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Americares Responds to Hurricane Iota

  • November 17, 2020
  • Hurricane

Stamford, Conn. Nov. 17, 2020 – Americares is responding to Hurricane Iota, which made landfall in Nicaragua yesterday as a catastrophic Category 4 storm just 15 miles south of where Hurricane Eta came ashore less than two weeks ago. While Iota is expected to weaken as it makes its way across Central America, the National Hurricane Center warned that the hurricane could bring life-threatening storm surge, catastrophic winds, flash flooding and landslides as it heads to Honduras and El Salvador.

“Hurricane Iota made landfall in a region struggling to recover from the widespread devastation caused by Hurricane Eta, which left tens of thousands homeless just two weeks ago,” said Raul Pineda, Americares Latin America emergency response coordinator. “Thousands of families have been impacted by these back-to-back storms, and Americares is ready to meet their most urgent health needs.”

Americares is working with partner organizations in El Salvador, Guatemala, Honduras and Nicaragua to provide protective masks, hygiene products and COVID-19 safety trainings for families staying in evacuation shelters.

With thousands of families still in shelters from Hurricane Eta, and thousands more now seeking refuge from Iota, there is increased concern about the potential spread of COVID-19. Personal protective equipment and hand sanitizer for evacuees are among the greatest needs, particularly as larger shelters open across the region to meet the expanded need, said Pineda, who is based in San Salvador. In Honduras, Americares will be supporting a shelter in Tegucigalpa that can accommodate up to 1,000 people through a partnership with a local health clinic providing medical services in the shelter.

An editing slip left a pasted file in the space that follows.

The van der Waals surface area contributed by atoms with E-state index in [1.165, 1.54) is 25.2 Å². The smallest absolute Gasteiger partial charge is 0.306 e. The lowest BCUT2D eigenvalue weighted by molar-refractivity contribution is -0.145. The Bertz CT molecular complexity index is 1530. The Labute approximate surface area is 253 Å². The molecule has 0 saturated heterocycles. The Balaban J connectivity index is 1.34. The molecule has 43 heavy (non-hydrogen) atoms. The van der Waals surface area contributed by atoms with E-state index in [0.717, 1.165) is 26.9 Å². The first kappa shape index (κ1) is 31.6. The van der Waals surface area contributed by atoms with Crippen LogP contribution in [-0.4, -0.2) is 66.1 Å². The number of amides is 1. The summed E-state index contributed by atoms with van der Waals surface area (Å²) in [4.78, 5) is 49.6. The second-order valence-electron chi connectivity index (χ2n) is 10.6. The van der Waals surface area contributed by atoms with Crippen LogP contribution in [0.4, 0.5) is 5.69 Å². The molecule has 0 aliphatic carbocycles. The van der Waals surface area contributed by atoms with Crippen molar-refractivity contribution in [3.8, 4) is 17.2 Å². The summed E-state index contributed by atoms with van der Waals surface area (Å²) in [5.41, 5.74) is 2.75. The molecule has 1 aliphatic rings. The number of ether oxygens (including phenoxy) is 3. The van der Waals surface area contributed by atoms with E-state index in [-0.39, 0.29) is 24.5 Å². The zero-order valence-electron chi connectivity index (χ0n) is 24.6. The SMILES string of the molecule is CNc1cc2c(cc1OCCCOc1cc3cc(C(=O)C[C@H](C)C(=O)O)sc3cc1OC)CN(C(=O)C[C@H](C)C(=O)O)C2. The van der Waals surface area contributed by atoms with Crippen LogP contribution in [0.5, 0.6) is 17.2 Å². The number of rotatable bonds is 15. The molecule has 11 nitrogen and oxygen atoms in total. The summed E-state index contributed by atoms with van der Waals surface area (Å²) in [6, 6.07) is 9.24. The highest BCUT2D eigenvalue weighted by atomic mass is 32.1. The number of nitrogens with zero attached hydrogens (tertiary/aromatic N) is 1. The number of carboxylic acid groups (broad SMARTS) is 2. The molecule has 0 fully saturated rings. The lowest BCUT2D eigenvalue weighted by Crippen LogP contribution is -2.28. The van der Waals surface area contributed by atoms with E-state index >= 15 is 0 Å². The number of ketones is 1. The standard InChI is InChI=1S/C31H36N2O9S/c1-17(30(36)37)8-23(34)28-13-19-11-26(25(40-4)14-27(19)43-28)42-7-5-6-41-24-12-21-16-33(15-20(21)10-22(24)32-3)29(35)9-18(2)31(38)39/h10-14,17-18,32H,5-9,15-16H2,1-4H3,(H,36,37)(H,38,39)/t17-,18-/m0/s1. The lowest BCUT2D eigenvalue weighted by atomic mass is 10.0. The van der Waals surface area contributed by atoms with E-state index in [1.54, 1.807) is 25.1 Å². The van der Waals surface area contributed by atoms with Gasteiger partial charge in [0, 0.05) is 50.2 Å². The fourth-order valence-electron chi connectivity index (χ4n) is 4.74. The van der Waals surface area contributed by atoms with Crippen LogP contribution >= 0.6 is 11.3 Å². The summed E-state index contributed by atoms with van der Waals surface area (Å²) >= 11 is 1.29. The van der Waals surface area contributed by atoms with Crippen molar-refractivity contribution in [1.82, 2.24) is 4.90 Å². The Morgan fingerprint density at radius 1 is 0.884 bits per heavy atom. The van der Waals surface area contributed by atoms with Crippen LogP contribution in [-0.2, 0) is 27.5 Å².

Americares supports hundreds of hospitals, clinics and social service organizations throughout Central America on an ongoing basis, as well as in times of disaster. Last year alone, Americares provided 1.4 million prescription medicines for patients in El Salvador, Guatemala, Honduras and Nicaragua.

Americares has professional relief workers ready to respond to disasters at a moment’s notice and has a long history of responding to emergencies in Central America, including earthquakes, disease outbreaks and major storms. Americares responds to an average of 30 natural disasters and humanitarian crises worldwide each year, establishes long-term recovery projects and brings disaster preparedness programs to vulnerable communities.

Donations to Americares Worldwide Disaster Relief Fund will support its response to the crisis. To donate, go to